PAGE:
Is Hulu playing politics with this pro-choice ad?

Online video streaming service Hulu is wading into Colorado politics by banning an online advertisement relating to abortion this week that the company deemed “too controversial.”

The relatively tame ad opposes a Colorado ballot initiative called Amendment 67 that, if passed by voters on November 4, would change the definition of “personhood” in the state’s criminal code to include human embryos. This would effectively make abortion murder by classifying the act as the termination of a person. Amendment 67’s critics argue that the bill is nothing more than an attempt to outlaw abortion and emergency contraception.

Enter Amanda, a rape survivor who was treated with emergency contraception at a hospital in Colorado after she was violently raped. In the 30-second clip that Hulu rejected, Amanda explained her opposition to the Colorado amendment:

“I was on my daily run when I was attacked and beaten and raped,” she said. “What I’ve been through is one of the many reasons I oppose Amendment 67. When I was at the hospital I was offered emergency contraception. Amendment 67 could ban abortion and emergency contraception, even in cases of rape or incest. Of course, we all want to protect pregnant women, but amendment 67 isn’t the way.”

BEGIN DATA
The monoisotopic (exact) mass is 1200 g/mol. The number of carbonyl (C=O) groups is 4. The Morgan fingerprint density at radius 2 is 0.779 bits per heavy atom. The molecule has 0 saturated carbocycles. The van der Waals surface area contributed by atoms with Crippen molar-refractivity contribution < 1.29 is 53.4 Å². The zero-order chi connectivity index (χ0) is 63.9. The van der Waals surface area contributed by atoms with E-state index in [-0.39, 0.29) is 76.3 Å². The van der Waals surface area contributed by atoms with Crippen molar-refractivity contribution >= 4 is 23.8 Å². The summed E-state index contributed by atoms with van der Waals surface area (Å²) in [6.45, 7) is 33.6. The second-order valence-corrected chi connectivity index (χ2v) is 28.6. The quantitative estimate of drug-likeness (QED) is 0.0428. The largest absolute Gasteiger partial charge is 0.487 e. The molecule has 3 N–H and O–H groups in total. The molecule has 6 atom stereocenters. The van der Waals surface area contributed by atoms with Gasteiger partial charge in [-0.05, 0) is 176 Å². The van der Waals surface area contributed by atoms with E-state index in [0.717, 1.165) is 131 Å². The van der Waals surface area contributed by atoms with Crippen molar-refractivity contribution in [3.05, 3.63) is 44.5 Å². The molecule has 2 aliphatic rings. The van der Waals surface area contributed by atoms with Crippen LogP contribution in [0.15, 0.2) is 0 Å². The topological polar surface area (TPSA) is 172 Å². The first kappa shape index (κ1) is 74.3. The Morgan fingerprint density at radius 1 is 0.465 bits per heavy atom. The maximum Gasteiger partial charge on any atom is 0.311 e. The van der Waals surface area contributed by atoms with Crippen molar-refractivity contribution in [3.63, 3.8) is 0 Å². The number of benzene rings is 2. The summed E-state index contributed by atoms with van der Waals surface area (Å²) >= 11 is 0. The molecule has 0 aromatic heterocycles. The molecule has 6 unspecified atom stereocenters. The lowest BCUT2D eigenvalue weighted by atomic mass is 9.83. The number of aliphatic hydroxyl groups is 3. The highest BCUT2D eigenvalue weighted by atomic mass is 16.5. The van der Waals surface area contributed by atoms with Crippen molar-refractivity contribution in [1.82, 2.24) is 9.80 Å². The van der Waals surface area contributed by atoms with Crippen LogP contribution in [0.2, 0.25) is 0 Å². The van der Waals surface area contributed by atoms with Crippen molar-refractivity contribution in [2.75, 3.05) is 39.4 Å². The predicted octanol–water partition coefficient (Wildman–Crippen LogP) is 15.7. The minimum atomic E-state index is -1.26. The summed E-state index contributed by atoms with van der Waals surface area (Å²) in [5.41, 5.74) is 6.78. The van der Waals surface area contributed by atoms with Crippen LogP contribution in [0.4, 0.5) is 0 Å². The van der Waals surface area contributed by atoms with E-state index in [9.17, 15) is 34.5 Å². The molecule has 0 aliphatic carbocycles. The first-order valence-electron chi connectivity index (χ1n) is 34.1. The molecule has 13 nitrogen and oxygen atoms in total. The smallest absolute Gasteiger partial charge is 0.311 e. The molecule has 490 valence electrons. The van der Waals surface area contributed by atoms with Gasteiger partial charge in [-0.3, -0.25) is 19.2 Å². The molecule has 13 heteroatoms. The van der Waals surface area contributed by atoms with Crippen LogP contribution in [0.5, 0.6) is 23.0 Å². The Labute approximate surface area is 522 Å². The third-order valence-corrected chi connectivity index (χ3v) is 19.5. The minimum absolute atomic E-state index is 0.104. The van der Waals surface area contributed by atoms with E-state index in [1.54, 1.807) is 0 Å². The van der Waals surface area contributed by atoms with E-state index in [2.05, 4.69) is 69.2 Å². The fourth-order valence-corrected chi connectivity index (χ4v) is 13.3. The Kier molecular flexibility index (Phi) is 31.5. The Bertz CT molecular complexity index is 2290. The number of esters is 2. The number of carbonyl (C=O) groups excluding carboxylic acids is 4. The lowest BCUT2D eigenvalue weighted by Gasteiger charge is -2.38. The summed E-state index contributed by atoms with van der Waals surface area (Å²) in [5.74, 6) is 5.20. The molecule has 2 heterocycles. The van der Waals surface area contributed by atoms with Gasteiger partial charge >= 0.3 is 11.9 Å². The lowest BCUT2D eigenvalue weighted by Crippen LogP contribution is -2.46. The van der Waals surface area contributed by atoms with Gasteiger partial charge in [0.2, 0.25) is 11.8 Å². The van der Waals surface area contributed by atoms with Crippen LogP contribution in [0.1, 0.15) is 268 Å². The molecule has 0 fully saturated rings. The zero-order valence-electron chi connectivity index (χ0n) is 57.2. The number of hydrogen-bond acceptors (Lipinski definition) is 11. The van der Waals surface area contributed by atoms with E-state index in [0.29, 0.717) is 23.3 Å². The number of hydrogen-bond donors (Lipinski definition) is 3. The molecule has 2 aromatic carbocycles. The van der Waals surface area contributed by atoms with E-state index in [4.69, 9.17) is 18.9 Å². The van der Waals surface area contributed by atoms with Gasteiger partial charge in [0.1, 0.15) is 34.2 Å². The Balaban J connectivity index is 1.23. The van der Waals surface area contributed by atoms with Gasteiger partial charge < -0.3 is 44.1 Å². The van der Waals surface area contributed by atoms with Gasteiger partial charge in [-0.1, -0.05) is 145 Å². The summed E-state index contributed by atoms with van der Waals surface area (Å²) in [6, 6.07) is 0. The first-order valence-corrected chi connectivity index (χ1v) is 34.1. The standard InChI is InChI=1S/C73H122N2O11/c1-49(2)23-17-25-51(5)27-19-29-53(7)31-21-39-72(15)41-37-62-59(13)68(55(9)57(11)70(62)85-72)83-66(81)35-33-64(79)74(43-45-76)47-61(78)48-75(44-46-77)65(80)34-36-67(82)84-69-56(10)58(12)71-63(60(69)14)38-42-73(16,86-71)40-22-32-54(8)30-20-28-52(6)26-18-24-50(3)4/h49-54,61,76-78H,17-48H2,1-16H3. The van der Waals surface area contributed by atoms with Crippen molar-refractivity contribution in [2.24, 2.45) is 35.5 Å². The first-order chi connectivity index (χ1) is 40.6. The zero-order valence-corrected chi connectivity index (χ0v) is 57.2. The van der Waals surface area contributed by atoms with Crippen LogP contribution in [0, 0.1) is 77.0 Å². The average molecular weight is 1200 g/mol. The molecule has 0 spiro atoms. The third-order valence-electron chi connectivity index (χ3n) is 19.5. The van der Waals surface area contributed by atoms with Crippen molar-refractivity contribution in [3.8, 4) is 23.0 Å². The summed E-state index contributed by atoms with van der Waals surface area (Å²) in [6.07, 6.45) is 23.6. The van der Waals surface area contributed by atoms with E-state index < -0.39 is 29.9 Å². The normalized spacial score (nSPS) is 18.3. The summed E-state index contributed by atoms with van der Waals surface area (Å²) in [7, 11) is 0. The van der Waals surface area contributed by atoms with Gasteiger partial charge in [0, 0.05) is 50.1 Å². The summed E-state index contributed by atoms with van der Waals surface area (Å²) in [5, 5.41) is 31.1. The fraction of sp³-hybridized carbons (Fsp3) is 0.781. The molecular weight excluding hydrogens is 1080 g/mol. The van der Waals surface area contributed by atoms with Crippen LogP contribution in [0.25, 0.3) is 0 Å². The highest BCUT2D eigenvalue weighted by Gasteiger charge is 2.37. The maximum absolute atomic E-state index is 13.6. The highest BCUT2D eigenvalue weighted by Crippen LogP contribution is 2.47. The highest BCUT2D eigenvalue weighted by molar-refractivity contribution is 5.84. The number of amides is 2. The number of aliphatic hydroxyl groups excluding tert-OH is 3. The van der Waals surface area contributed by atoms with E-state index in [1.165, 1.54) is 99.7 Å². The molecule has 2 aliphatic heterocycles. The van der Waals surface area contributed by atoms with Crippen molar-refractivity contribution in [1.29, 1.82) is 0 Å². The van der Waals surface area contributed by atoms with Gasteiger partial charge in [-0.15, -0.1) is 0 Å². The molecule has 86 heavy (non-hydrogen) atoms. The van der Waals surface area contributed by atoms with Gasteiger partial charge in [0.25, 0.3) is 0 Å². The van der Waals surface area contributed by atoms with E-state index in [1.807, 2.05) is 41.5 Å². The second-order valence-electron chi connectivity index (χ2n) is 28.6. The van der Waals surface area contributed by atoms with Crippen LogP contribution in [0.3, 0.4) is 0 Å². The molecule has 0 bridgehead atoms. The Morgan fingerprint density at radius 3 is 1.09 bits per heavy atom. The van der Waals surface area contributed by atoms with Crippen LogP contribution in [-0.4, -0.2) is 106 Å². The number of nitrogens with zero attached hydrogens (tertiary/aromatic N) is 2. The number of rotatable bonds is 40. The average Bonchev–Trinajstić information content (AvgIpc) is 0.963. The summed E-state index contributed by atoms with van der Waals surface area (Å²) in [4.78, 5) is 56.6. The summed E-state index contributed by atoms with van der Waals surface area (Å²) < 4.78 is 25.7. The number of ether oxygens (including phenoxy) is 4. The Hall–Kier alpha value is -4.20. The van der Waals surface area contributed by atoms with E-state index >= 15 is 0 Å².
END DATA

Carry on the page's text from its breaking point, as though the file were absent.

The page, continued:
[Read more]

This is not an announcement, just a passing concern

Benefits of an IUD: no periods, 99% effective as a contraceptive

Drawback of an IUD: no periods, only 99% effective as a contraceptive

anonymous said:

People have no right to make pregnant people ashamed of wanting to be happy after a termination, if I'm right we all have the right to pursuit of happiness? Idk about anyone else waiting to get an abortion but PREGNANCY SUCKS it is so painful!! Contractions are constantly happening in the uterus and you are either starving or about to barf. Never in between. I am always tired and feeling depressed not to mention heartburn always striking at night! Wtf! And believe me I used contraception but (1)